Does Economic Pain Really Explain Populism?
If Donald Trump had heeded the simple injunction – “It's the economy, stupid” – that guided his opponent’s husband to victory in 1992, he might have had a shot at beating her. But, for today’s populist leaders, cultural battles come first – which is why they are losing ground so quickly.
With the menacing prospect of a Donald Trump presidency in the United States fading fast, other problems – both economic and political – are reclaiming the world’s attention. This is no surprise for Project Syndicate’s commentators. Their analysis of populism has rarely been confined to particular examples like Trump, Philippine President Rodrigo Duterte, Hungarian Prime Minister Viktor Orbán, or Britain’s Brexiteers.
Instead, most have understood the need to focus on populism’s defining traits, rather than dwelling on specific cases. As Andrés Velasco, a former finance minister of Chile, argues, the populist phenomenon, wherever it is found, “rests on a toxic triad: denial of complexity, anti-pluralism, and a crooked version of representation,” and each facet must be addressed.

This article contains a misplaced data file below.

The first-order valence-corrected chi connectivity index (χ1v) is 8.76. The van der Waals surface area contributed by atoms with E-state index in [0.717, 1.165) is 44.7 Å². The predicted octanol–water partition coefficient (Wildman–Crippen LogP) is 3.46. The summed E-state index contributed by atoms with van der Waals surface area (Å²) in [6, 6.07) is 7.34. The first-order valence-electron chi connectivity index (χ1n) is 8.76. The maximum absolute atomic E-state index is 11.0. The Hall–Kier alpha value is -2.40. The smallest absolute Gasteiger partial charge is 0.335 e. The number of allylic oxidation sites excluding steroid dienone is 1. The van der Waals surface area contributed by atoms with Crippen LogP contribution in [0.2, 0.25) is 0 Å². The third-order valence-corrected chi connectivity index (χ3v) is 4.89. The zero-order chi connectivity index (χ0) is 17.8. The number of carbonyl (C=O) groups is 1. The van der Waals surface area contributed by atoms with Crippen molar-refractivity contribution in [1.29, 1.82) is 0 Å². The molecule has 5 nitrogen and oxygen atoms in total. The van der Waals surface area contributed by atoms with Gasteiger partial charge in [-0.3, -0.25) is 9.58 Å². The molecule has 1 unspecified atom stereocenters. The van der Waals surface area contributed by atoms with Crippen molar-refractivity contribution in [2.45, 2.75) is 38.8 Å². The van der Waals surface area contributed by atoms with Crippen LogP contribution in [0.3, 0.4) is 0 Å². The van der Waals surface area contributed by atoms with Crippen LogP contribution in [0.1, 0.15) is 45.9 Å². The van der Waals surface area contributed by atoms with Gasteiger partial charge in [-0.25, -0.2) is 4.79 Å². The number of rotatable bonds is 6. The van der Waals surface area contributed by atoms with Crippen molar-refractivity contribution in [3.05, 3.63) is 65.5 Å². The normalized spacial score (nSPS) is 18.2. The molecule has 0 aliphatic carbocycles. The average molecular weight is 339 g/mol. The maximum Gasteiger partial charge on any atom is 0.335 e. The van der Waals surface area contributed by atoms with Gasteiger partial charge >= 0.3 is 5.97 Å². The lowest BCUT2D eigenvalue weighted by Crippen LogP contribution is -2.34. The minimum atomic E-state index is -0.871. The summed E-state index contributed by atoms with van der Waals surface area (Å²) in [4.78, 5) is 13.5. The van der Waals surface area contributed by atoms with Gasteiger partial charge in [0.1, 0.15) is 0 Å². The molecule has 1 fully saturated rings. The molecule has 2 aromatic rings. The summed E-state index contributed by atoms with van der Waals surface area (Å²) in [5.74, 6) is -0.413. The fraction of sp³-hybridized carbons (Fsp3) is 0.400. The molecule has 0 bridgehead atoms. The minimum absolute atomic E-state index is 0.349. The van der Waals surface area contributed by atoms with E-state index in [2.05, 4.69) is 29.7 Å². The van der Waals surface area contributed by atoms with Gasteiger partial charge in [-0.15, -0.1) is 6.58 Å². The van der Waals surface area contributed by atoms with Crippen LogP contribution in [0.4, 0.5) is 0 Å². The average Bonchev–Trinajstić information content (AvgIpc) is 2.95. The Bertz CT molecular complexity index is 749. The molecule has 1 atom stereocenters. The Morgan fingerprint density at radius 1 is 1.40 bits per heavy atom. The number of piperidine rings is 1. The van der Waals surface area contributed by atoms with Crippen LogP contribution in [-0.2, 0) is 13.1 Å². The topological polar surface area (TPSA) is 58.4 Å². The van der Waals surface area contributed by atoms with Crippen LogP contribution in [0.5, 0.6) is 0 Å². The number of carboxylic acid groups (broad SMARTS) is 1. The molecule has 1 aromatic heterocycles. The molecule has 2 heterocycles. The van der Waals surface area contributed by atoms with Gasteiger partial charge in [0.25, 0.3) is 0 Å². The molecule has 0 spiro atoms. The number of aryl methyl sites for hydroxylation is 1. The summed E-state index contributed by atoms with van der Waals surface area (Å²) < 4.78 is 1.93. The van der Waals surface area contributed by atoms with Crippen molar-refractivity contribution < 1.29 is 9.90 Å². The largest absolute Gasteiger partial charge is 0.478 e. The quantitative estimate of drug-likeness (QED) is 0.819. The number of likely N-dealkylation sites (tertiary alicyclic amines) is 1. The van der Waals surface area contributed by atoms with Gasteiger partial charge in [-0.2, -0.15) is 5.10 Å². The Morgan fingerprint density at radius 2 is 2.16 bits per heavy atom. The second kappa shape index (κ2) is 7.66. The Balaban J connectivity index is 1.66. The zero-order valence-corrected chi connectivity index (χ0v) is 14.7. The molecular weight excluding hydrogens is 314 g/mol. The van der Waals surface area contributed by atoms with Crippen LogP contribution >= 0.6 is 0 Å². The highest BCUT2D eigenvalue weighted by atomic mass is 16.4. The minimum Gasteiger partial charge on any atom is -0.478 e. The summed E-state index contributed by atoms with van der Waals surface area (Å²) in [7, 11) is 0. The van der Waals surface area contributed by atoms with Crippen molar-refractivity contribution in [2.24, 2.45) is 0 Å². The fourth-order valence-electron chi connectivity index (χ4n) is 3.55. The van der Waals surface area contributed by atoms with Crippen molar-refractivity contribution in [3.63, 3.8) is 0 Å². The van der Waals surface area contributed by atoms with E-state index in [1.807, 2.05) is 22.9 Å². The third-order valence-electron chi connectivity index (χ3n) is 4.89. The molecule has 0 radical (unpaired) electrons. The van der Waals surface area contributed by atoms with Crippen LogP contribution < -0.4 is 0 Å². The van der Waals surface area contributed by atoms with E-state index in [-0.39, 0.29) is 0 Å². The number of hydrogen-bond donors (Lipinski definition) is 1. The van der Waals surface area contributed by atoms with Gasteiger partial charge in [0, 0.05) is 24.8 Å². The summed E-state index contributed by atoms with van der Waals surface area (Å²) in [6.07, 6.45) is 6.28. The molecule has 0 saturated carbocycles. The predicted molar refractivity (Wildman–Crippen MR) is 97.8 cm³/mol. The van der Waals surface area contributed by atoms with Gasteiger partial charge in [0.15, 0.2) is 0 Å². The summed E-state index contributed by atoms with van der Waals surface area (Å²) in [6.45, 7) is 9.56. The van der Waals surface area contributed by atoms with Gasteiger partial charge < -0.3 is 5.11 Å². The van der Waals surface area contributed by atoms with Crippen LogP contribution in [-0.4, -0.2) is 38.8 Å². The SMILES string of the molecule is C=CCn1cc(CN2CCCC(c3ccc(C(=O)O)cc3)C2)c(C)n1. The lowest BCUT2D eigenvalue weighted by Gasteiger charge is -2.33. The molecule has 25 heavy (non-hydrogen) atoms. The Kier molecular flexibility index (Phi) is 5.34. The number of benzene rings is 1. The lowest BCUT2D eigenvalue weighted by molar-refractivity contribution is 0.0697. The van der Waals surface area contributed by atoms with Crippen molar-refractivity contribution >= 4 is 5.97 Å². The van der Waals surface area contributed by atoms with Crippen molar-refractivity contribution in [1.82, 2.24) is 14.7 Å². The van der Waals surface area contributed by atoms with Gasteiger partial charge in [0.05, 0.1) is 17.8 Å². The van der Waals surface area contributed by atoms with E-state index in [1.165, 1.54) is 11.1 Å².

From this perspective, the question raised by Trump’s impending defeat is not why he lost, but whether, as Anatole Kaletsky of Gavekal Dragonomics asks, “the revolt against globalization and immigration” will “simply take another form.” And, like many Project Syndicate columnists, he challenges the question’s underlying premise. “While the rise of protectionism and anti-immigrant sentiment in Britain, America, and Europe are widely believed to reflect stagnant incomes, widening inequality, structural unemployment, and even excessive monetary easing,” Kaletsky argues, “there are several reasons to question the link between populist politics and recent economic distress.”
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